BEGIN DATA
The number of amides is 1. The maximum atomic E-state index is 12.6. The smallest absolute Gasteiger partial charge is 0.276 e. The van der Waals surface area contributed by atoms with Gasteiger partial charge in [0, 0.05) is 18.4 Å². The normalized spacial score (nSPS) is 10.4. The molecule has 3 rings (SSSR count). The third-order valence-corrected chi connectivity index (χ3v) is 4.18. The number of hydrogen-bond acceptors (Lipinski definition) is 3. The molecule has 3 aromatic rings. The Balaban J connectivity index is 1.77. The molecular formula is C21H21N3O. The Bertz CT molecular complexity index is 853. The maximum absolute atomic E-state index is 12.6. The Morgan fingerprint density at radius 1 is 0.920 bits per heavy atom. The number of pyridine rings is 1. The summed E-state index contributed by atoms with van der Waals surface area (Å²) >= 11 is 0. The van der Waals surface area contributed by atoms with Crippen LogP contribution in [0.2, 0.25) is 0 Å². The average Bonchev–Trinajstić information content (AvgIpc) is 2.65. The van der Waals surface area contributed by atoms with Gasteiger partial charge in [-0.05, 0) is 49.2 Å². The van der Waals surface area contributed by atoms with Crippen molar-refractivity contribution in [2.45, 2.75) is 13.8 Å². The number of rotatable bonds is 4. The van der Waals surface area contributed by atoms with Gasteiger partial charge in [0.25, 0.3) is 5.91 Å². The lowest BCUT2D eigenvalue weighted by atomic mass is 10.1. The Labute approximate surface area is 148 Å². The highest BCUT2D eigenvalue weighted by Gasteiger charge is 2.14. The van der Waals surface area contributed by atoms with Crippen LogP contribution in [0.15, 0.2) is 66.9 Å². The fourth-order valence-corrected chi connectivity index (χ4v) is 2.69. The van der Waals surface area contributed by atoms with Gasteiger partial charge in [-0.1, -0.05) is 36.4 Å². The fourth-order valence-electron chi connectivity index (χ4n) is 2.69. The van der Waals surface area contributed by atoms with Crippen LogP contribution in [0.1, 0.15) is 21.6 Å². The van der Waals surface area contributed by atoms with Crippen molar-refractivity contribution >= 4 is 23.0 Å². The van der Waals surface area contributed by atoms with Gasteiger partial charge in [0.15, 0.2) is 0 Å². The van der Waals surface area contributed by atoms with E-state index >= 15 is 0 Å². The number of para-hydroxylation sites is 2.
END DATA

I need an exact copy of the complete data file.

The number of amides is 1. The maximum atomic E-state index is 12.6. The smallest absolute Gasteiger partial charge is 0.276 e. The van der Waals surface area contributed by atoms with Gasteiger partial charge in [0, 0.05) is 18.4 Å². The normalized spacial score (nSPS) is 10.4. The molecule has 3 rings (SSSR count). The third-order valence-corrected chi connectivity index (χ3v) is 4.18. The number of hydrogen-bond acceptors (Lipinski definition) is 3. The molecule has 3 aromatic rings. The Balaban J connectivity index is 1.77. The molecular formula is C21H21N3O. The Bertz CT molecular complexity index is 853. The maximum absolute atomic E-state index is 12.6. The Morgan fingerprint density at radius 1 is 0.920 bits per heavy atom. The number of pyridine rings is 1. The summed E-state index contributed by atoms with van der Waals surface area (Å²) >= 11 is 0. The van der Waals surface area contributed by atoms with Crippen LogP contribution in [0.2, 0.25) is 0 Å². The average Bonchev–Trinajstić information content (AvgIpc) is 2.65. The van der Waals surface area contributed by atoms with Gasteiger partial charge in [-0.05, 0) is 49.2 Å². The van der Waals surface area contributed by atoms with Crippen molar-refractivity contribution in [2.45, 2.75) is 13.8 Å². The number of rotatable bonds is 4. The van der Waals surface area contributed by atoms with Gasteiger partial charge in [0.25, 0.3) is 5.91 Å². The lowest BCUT2D eigenvalue weighted by atomic mass is 10.1. The Labute approximate surface area is 148 Å². The highest BCUT2D eigenvalue weighted by Gasteiger charge is 2.14. The van der Waals surface area contributed by atoms with Crippen LogP contribution in [0.15, 0.2) is 66.9 Å². The fourth-order valence-corrected chi connectivity index (χ4v) is 2.69. The van der Waals surface area contributed by atoms with Gasteiger partial charge in [-0.1, -0.05) is 36.4 Å². The fourth-order valence-electron chi connectivity index (χ4n) is 2.69. The van der Waals surface area contributed by atoms with Crippen LogP contribution in [0.1, 0.15) is 21.6 Å². The van der Waals surface area contributed by atoms with Crippen molar-refractivity contribution >= 4 is 23.0 Å². The van der Waals surface area contributed by atoms with Gasteiger partial charge in [0.15, 0.2) is 0 Å². The van der Waals surface area contributed by atoms with E-state index >= 15 is 0 Å². The number of para-hydroxylation sites is 2.